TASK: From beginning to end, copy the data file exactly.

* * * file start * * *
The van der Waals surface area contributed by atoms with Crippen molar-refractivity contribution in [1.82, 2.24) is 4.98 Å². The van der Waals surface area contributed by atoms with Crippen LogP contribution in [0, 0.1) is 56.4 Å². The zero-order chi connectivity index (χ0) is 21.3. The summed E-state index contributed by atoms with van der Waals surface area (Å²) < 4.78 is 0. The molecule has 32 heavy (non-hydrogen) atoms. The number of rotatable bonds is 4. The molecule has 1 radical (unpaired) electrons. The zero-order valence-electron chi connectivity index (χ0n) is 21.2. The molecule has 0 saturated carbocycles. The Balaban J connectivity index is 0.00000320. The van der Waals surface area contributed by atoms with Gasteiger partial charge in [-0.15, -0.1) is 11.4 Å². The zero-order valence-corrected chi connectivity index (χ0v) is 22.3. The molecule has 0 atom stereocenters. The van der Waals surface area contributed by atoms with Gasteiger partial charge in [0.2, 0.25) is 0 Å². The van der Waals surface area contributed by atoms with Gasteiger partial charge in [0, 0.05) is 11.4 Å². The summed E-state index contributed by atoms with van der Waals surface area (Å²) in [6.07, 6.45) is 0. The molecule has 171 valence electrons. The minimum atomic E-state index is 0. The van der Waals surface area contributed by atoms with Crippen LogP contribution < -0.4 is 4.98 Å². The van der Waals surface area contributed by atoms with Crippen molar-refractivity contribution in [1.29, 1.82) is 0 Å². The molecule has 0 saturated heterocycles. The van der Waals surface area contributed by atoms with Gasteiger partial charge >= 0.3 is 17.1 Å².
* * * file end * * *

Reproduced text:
The van der Waals surface area contributed by atoms with Crippen molar-refractivity contribution in [1.82, 2.24) is 4.98 Å². The van der Waals surface area contributed by atoms with Crippen LogP contribution in [0, 0.1) is 56.4 Å². The zero-order chi connectivity index (χ0) is 21.3. The summed E-state index contributed by atoms with van der Waals surface area (Å²) < 4.78 is 0. The molecule has 32 heavy (non-hydrogen) atoms. The number of rotatable bonds is 4. The molecule has 1 radical (unpaired) electrons. The zero-order valence-electron chi connectivity index (χ0n) is 21.2. The molecule has 0 saturated carbocycles. The Balaban J connectivity index is 0.00000320. The van der Waals surface area contributed by atoms with Gasteiger partial charge in [-0.15, -0.1) is 11.4 Å². The zero-order valence-corrected chi connectivity index (χ0v) is 22.3. The molecule has 0 atom stereocenters. The van der Waals surface area contributed by atoms with Gasteiger partial charge in [0.2, 0.25) is 0 Å². The van der Waals surface area contributed by atoms with Gasteiger partial charge in [0, 0.05) is 11.4 Å². The summed E-state index contributed by atoms with van der Waals surface area (Å²) in [6.07, 6.45) is 0. The molecule has 171 valence electrons. The minimum atomic E-state index is 0. The van der Waals surface area contributed by atoms with Crippen LogP contribution < -0.4 is 4.98 Å². The van der Waals surface area contributed by atoms with Crippen molar-refractivity contribution in [1.29, 1.82) is 0 Å². The molecule has 0 saturated heterocycles. The van der Waals surface area contributed by atoms with Gasteiger partial charge >= 0.3 is 17.1 Å².